Heart Disease and Cardiac Catheterization
Cardiac catheterization (also called cardiac cath or coronary angiogram) is an invasive imaging procedure that allows your doctor to "see" how well your heart is supplied by blood vessels. During the test, a long, narrow tube, called a catheter, is inserted into a blood vessel in your arm or leg and guided to your heart with the aid of a special X-ray machine. Contrast dye is injected through the catheter so that X-ray videos of your valves, coronary arteries, and heart chambers can be created.
Why Do I Need a Cardiac Cath?
Your doctor uses cardiac cath to:
At most medical centers, interventional procedures to open blocked arteries are performed after the diagnostic part of the cardiac cath is complete. Less commonly, the intervention is performed later as a separate procedure. Interventional procedures include balloon angioplasty and stent placement. Rarely, more complicated procedures, such as brachytherapy, atherectomy, rotoblation, and cutting balloon are done.
What Are the Risks Associated With Cardiac Cath?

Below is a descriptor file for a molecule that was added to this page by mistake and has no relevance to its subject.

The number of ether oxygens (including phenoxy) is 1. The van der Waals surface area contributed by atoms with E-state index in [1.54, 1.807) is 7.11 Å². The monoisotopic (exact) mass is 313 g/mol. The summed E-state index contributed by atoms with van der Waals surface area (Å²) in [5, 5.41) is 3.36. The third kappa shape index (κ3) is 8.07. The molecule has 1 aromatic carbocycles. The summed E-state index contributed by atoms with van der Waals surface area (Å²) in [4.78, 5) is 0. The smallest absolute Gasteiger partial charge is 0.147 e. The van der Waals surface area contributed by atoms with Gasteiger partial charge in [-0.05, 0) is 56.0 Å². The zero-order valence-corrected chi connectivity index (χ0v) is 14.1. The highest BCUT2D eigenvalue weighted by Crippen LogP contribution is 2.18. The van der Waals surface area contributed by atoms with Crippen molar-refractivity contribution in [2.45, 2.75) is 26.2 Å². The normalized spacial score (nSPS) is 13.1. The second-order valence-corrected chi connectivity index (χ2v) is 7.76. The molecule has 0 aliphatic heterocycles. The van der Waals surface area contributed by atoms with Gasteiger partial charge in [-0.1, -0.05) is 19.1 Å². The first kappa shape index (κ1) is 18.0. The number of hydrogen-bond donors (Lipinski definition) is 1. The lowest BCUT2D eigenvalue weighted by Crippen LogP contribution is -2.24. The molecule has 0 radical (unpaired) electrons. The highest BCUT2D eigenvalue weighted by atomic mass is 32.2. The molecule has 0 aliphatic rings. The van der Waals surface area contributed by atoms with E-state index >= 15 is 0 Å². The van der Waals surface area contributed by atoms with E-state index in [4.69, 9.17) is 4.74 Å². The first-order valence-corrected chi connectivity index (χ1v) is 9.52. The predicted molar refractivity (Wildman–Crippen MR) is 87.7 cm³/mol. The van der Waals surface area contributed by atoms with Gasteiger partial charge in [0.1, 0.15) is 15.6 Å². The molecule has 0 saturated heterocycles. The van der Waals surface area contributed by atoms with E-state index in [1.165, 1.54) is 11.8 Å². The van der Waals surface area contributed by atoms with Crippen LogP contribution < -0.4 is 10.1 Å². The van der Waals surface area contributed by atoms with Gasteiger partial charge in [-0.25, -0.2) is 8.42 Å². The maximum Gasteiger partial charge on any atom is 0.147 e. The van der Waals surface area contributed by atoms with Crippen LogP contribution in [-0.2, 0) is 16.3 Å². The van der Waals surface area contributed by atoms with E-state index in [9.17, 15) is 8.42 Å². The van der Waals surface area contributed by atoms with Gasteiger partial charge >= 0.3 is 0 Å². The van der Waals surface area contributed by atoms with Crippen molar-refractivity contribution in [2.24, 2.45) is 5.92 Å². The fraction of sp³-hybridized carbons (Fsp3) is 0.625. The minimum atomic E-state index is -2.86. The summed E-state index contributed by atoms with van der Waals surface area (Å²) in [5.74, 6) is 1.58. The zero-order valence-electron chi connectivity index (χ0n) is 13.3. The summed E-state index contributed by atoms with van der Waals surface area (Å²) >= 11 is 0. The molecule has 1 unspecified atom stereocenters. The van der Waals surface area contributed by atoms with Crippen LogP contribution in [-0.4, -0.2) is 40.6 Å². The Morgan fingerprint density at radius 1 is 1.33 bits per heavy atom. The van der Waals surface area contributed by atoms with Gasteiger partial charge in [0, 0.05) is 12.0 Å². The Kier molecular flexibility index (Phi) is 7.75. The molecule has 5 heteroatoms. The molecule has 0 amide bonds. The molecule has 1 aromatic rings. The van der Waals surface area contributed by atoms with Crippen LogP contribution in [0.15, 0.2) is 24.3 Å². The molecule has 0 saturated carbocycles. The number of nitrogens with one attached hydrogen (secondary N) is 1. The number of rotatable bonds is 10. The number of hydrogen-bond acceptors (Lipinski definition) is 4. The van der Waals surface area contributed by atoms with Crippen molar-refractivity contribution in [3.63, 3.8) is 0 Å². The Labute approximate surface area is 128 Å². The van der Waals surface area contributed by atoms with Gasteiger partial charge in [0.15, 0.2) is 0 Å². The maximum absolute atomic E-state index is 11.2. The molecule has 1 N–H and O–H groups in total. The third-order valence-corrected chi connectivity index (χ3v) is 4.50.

A cardiac cath is generally safe. However, as with any invasive procedure, there are risks. Special precautions are taken to decrease these risks. Your doctor will discuss the risks of the procedure with you.
Risks of a cardiac cath are uncommon but can include:
- Bleeding around the point of puncture
- Abnormal heart rhythms
Allergic reaction to the dye
- Perforation of a blood vessel
- Air embolism (introduction of air into a blood vessel, which can be life-threatening)
Be sure to ask your doctor any questions you may have before undergoing the procedure.
How Should I Prepare for a Cardiac Cath?
For a cardiac cath, most people will need to have blood tests and an electrocardiogram.
You can wear whatever you like to the hospital.
Leave all valuables at home. If you normally wear dentures, glasses, or a hearing device, plan to wear them during the cardiac cath.